Drug-resistant strains of HIV have emerged when people with acute, undetected infection were given Truvada
5) Truvada can cause drug-resistant HIV infection
Drug-resistant strains of HIV have emerged when people with acute, undetected infection were given PrEP. This means they were positive when they started the medicine, but levels of the virus in their blood were hardly detectable because their infections were so new. They hadn’t made enough antibodies to show up in a test and so they were prescribed the drug anyway.
There’s some question about how serious this risk is for individuals and public health. For now, doctors are asked to confirm the HIV status of patients and to do follow-up and re-testing throughout treatment.
When asked how much of a concern drug resistance is, Smith of the CDC said, “We don’t know yet. That’s one of the things we’ll learn as the first few demonstration projects begin telling us.”
6) Besides that, it’s pretty safe
Though Truvada for the prevention of HIV was only licensed by the Food and Drug Administration in 2012, it was first authorized in 2004 to treat HIV positive patients. That’s right: the same drug used for these two purposes. Since it has been on the market as a treatment for over a decade—with very minimal side effects and harms—doctors are pretty confident in its safety profile for preventative use. There seem to be few side-effects with Truvada for prevention, the most common one being nausea.
People have been slinging the term ‘Truvada whore’ around, and the head of the aids healthcare foundation called the pill a ‘party drug’
7) “Truvada whores” are a thing
Because of the questions about whether PrEP will cause people to have risky sex and ditch condoms, there’s some related stigma in the gay community. People have even been slinging the term “Truvada whore” around, and the head of the AIDS Healthcare Foundation called Truvada a “party drug.” In response, one PrEP activist created a #TruvadaWhore t-shirt campaign to reclaim the word.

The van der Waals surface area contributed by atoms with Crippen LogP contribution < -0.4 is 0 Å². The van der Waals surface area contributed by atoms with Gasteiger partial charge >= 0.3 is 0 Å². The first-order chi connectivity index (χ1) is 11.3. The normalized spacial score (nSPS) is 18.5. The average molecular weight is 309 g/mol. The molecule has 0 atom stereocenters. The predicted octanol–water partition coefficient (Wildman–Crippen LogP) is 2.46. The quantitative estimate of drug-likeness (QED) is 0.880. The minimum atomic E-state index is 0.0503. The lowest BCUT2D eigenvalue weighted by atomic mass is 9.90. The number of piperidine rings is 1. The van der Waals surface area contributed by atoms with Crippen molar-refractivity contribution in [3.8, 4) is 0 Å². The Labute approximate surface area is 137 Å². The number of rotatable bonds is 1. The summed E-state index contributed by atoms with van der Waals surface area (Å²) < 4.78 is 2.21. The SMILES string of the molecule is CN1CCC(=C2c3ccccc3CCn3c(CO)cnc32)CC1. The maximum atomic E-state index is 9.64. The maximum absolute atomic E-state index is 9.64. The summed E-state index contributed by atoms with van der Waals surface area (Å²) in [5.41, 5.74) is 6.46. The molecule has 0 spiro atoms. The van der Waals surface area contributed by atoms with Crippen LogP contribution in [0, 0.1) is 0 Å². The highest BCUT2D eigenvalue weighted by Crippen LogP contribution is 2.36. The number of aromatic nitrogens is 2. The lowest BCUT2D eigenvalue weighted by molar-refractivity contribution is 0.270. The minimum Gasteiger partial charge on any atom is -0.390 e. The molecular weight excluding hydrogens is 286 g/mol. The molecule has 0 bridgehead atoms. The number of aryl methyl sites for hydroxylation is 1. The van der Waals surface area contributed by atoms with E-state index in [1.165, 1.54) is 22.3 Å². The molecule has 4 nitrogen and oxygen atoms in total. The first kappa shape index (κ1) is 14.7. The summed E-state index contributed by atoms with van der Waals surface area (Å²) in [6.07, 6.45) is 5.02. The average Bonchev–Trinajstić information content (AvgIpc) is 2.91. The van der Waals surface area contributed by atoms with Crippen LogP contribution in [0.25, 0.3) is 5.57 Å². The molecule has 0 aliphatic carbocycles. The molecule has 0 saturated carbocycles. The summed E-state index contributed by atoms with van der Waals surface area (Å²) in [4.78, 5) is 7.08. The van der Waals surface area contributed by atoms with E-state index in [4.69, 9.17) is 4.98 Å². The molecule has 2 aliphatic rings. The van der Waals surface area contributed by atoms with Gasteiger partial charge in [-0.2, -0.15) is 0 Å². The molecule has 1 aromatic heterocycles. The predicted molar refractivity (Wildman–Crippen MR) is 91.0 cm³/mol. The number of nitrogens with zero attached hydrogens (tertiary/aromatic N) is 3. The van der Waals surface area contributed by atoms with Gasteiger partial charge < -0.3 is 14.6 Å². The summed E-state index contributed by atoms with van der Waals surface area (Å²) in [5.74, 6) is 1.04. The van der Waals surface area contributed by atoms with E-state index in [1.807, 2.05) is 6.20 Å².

Many have pointed out that this divide parallels the early days of the birth control pill and suggestions that the medication would encourage promiscuity.
8) Uptake has been slow—but that’s not the full story
According to data from the drug maker Gilead, by March 2013 there were approximately 1,774 people in the US taking the drug. But it’s important to put this number in context. First of all, these findings were not published and peer-reviewed; they were presented at a scientific conference last year. When studied, we’ll have a better picture of the PrEP landscape and it may look quite different. Secondly, Truvada has only been on the US market for prevention since 2012, a year after these numbers were gathered. It often takes decades for innovations to penetrate a market, especially in the conservative field of medicine.
9) The drug is expensive
Without insurance, Truvada can cost up to $14,000 a year, according to the CDC. But for most people, it is covered in their insurance programs and there’s only a co-pay. There are also medication assistance programs across the US for the uninsured that will cover the entire cost of the medication.
10) HIV remains a socio-economic crisis around the world
Globally, men who have sex with men, prisoners, injection-drug users, and sex workers are still the groups most affected by HIV.